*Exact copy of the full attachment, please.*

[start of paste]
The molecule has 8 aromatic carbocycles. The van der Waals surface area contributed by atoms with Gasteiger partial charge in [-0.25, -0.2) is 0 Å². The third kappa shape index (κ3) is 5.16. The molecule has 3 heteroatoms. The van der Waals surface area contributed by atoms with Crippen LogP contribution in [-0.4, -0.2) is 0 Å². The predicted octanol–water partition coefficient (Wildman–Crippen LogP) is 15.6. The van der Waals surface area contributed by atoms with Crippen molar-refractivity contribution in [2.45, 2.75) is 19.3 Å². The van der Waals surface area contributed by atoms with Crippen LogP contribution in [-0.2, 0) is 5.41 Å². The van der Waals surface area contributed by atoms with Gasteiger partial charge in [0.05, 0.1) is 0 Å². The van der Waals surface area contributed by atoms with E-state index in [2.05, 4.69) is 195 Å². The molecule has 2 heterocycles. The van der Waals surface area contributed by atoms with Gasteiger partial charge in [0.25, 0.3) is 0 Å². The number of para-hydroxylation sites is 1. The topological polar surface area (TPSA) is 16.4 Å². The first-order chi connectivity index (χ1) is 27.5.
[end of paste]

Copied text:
The molecule has 8 aromatic carbocycles. The van der Waals surface area contributed by atoms with Gasteiger partial charge in [-0.25, -0.2) is 0 Å². The third kappa shape index (κ3) is 5.16. The molecule has 3 heteroatoms. The van der Waals surface area contributed by atoms with Crippen LogP contribution in [-0.4, -0.2) is 0 Å². The predicted octanol–water partition coefficient (Wildman–Crippen LogP) is 15.6. The van der Waals surface area contributed by atoms with Crippen molar-refractivity contribution in [2.45, 2.75) is 19.3 Å². The van der Waals surface area contributed by atoms with Crippen LogP contribution in [-0.2, 0) is 5.41 Å². The van der Waals surface area contributed by atoms with Gasteiger partial charge in [0.05, 0.1) is 0 Å². The van der Waals surface area contributed by atoms with E-state index in [2.05, 4.69) is 195 Å². The molecule has 2 heterocycles. The van der Waals surface area contributed by atoms with Gasteiger partial charge in [0.25, 0.3) is 0 Å². The number of para-hydroxylation sites is 1. The topological polar surface area (TPSA) is 16.4 Å². The first-order chi connectivity index (χ1) is 27.5.